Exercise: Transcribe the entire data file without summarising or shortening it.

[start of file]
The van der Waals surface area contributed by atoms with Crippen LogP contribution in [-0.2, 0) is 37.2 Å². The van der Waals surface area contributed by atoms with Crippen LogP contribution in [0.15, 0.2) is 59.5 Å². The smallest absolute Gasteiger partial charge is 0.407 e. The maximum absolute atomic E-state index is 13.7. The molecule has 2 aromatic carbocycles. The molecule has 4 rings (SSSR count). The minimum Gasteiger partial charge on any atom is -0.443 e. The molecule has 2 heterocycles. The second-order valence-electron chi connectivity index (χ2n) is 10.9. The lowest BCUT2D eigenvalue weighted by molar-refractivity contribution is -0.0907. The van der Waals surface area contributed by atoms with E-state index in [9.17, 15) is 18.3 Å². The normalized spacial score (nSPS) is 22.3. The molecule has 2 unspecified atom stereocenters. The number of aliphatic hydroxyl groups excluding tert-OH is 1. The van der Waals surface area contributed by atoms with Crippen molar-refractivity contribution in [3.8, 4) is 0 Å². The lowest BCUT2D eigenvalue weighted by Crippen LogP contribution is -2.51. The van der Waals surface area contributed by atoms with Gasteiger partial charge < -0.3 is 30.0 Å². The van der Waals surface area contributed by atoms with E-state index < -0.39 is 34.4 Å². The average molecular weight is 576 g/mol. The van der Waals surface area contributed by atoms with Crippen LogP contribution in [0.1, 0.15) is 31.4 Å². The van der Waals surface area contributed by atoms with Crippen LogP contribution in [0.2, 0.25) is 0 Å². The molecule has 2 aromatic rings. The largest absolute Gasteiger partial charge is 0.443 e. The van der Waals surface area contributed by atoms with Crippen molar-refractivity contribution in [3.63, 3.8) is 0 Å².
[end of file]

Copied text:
The van der Waals surface area contributed by atoms with Crippen LogP contribution in [-0.2, 0) is 37.2 Å². The van der Waals surface area contributed by atoms with Crippen LogP contribution in [0.15, 0.2) is 59.5 Å². The smallest absolute Gasteiger partial charge is 0.407 e. The maximum absolute atomic E-state index is 13.7. The molecule has 2 aromatic carbocycles. The molecule has 4 rings (SSSR count). The minimum Gasteiger partial charge on any atom is -0.443 e. The molecule has 2 heterocycles. The second-order valence-electron chi connectivity index (χ2n) is 10.9. The lowest BCUT2D eigenvalue weighted by molar-refractivity contribution is -0.0907. The van der Waals surface area contributed by atoms with E-state index in [9.17, 15) is 18.3 Å². The normalized spacial score (nSPS) is 22.3. The molecule has 2 unspecified atom stereocenters. The number of aliphatic hydroxyl groups excluding tert-OH is 1. The van der Waals surface area contributed by atoms with Crippen molar-refractivity contribution in [3.8, 4) is 0 Å². The lowest BCUT2D eigenvalue weighted by Crippen LogP contribution is -2.51. The van der Waals surface area contributed by atoms with Gasteiger partial charge < -0.3 is 30.0 Å². The van der Waals surface area contributed by atoms with E-state index < -0.39 is 34.4 Å². The average molecular weight is 576 g/mol. The van der Waals surface area contributed by atoms with Crippen LogP contribution in [0.1, 0.15) is 31.4 Å². The van der Waals surface area contributed by atoms with Crippen LogP contribution in [0.2, 0.25) is 0 Å². The molecule has 2 aromatic rings. The largest absolute Gasteiger partial charge is 0.443 e. The van der Waals surface area contributed by atoms with Crippen molar-refractivity contribution in [3.63, 3.8) is 0 Å².